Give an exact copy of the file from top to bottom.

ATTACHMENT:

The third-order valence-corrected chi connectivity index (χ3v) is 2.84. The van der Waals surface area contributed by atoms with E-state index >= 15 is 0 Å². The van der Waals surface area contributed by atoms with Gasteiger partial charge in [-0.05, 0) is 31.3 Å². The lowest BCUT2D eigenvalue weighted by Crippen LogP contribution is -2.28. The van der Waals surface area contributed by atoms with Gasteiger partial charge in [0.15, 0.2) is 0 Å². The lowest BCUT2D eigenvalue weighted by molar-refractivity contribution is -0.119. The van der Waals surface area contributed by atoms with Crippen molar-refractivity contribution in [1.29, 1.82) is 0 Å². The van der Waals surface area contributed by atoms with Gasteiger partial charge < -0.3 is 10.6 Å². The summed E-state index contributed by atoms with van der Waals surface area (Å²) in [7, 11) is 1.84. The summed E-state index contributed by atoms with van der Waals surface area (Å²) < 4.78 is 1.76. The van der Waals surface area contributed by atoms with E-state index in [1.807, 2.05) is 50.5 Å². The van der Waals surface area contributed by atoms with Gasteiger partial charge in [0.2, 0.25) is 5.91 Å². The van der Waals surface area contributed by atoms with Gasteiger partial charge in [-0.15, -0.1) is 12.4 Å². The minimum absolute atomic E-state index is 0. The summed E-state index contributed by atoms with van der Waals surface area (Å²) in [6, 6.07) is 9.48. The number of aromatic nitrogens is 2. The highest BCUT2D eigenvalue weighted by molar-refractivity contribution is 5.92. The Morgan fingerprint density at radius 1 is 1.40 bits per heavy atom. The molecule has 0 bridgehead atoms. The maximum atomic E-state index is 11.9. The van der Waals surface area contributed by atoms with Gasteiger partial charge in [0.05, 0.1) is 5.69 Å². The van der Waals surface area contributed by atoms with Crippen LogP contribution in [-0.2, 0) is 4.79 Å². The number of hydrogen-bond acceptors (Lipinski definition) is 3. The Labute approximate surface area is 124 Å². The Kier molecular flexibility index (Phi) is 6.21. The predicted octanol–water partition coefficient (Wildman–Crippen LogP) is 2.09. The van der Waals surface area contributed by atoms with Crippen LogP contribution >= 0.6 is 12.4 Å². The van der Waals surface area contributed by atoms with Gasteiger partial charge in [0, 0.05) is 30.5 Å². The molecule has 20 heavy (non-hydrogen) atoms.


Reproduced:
The third-order valence-corrected chi connectivity index (χ3v) is 2.84. The van der Waals surface area contributed by atoms with E-state index >= 15 is 0 Å². The van der Waals surface area contributed by atoms with Gasteiger partial charge in [-0.05, 0) is 31.3 Å². The lowest BCUT2D eigenvalue weighted by Crippen LogP contribution is -2.28. The van der Waals surface area contributed by atoms with Gasteiger partial charge in [0.15, 0.2) is 0 Å². The lowest BCUT2D eigenvalue weighted by molar-refractivity contribution is -0.119. The van der Waals surface area contributed by atoms with Crippen molar-refractivity contribution in [1.29, 1.82) is 0 Å². The van der Waals surface area contributed by atoms with Gasteiger partial charge < -0.3 is 10.6 Å². The summed E-state index contributed by atoms with van der Waals surface area (Å²) in [7, 11) is 1.84. The summed E-state index contributed by atoms with van der Waals surface area (Å²) < 4.78 is 1.76. The van der Waals surface area contributed by atoms with E-state index in [1.807, 2.05) is 50.5 Å². The van der Waals surface area contributed by atoms with Gasteiger partial charge in [0.2, 0.25) is 5.91 Å². The van der Waals surface area contributed by atoms with Gasteiger partial charge in [-0.15, -0.1) is 12.4 Å². The minimum absolute atomic E-state index is 0. The summed E-state index contributed by atoms with van der Waals surface area (Å²) in [6, 6.07) is 9.48. The number of aromatic nitrogens is 2. The highest BCUT2D eigenvalue weighted by molar-refractivity contribution is 5.92. The Morgan fingerprint density at radius 1 is 1.40 bits per heavy atom. The molecule has 0 bridgehead atoms. The maximum atomic E-state index is 11.9. The van der Waals surface area contributed by atoms with Gasteiger partial charge in [0.05, 0.1) is 5.69 Å². The van der Waals surface area contributed by atoms with Crippen LogP contribution in [-0.2, 0) is 4.79 Å². The number of hydrogen-bond acceptors (Lipinski definition) is 3. The Labute approximate surface area is 124 Å². The Kier molecular flexibility index (Phi) is 6.21. The predicted octanol–water partition coefficient (Wildman–Crippen LogP) is 2.09. The van der Waals surface area contributed by atoms with Crippen LogP contribution >= 0.6 is 12.4 Å². The van der Waals surface area contributed by atoms with Gasteiger partial charge in [0, 0.05) is 30.5 Å². The molecule has 20 heavy (non-hydrogen) atoms.